"Bill Simmons" has been the most commonly used label on this blog for at least a couple of years. I write about him so often that, as is the case with Easterbrook, I'm sort of running out of things to say about him. Part of what causes that, not that I'm trying to be like Klosterman and use a nonsensical contradiction to sound smart, is that I write so much that it's hard to say everything I want to say. By which I mean I have written about Bill so many times that I can't really crystalize everything that makes him horrible into one short essay at this point. The best I can do is direct you to the 140 essays I've done, and hope you can take away an overall understanding of why Bill sucks should you decide to waste 6 hours reading them all. Well, much as I hate to give Deadspin credit, they did a year-end feature about everything in the world of sports that should go away forever in 2014. Tim Marchman selected Bill's career, and man, did he ever get some work done. Allow me to copy and paste it in full, because he says it better and more succinctly than I ever could at this point. (Bonus: Albert Burneko, who writes the insufferably pretentious Foodspin columns, leads off the year end column in that link with an excellent little essay about why the NFL sucks balls. Check that out as well.)
Yes, I told you this would be a lazy post. Happy New Year everyone.
There comes a point in the career of every writer-turned-multiplatform brand at which, faced with the insatiable demands for content presented by his corporate overlords and his own vanity, he stops being a writer and turns into something else. In 2013, a year that saw him serving as an analyst on NBA broadcasts, making forays into Hollywood, and overseeing Grantland—exerting power, in all, in ways that made ESPN and the sports-industrial complex better than they would otherwise have been—it happened to Bill Simmons.
Unfortunately, he kept writing anyway, with bizarre results. Just run through his archive. Here he is going on about Calvin Johnson as if no one before him had ever noticed that Johnson is a very good football player, opening with a column-length piece of fanfiction about a Calvin Johnson Nike commercial. Here he is paying tribute to David Ortiz by telling a long story about how he, Simmons, hung out with Bill Russell this one time. [Larry B note: I posted about this.] Here he is going on for 9,000 words about a documentary about the fucking Eagles. Here's part one of a two-part series that came in at around 15,000 words comparing the NBA offseason to the justifiably forgotten Midnight Run. [Larry B note: this too.] Here's part one of a two-part series of nearly equal length, in which various notable moments in Tim Duncan's career are viewed mainly through the prism of what Bill Simmons thinks of what Bill Simmons thought of them as they were happening.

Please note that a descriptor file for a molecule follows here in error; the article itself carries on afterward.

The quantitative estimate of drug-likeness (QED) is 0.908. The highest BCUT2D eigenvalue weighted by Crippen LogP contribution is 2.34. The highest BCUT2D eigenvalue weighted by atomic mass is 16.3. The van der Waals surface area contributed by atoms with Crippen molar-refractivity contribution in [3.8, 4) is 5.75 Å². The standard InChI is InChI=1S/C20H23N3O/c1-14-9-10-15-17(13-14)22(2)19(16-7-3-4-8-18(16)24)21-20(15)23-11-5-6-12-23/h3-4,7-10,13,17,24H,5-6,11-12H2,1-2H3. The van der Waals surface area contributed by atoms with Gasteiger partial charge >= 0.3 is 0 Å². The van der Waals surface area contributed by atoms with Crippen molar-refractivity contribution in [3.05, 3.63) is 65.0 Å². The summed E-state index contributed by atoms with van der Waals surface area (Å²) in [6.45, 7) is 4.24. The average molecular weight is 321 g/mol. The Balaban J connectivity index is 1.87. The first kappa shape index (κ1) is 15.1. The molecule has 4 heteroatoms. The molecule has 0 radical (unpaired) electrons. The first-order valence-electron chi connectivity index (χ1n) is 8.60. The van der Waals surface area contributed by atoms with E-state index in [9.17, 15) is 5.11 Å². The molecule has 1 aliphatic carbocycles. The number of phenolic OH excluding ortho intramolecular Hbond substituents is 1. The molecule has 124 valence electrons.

It just goes on like that. There's nearly nothing there but banal assertions about the most obvious possible subjects, gestures at fitting them into some comprehensive schema in which everything in the known universe is tagged as over-, under-, or properly rated according to a vaguely defined sense of what the masses think, declarations that suggest Simmons may not realize the world remains in place when he closes his eyes, and allusions to forgotten junk culture.
Of course all of this is how Simmons built his brand in the first place. The main differences now are that he's a producer of sports culture, rather than a consumer of it—hence the Nike fanfiction, written as one salesman's critique of another's strategy for market positioning—and that it's not clear he's in on the joke at this point. A man who seems to consider it truly important that people understand how everything in sports that he deigns to notice relates to his own view of how others might view the fact that he views it is operating on something like the third derivative of reality. That doesn't work for someone who's writing from the perspective of the common fan, especially when he's a wealthy, middle-aged man who's impossibly out of touch with the world around him, so that his columns increasingly read like dispatches from Xanadu. I mean, Midnight Run? The fucking Eagles? Somebody stop this man before we get a 27,000-word exegesis of Chris Paul's State Farm commercials as viewed through the interpretive lens of the Red Hot Chili Peppers.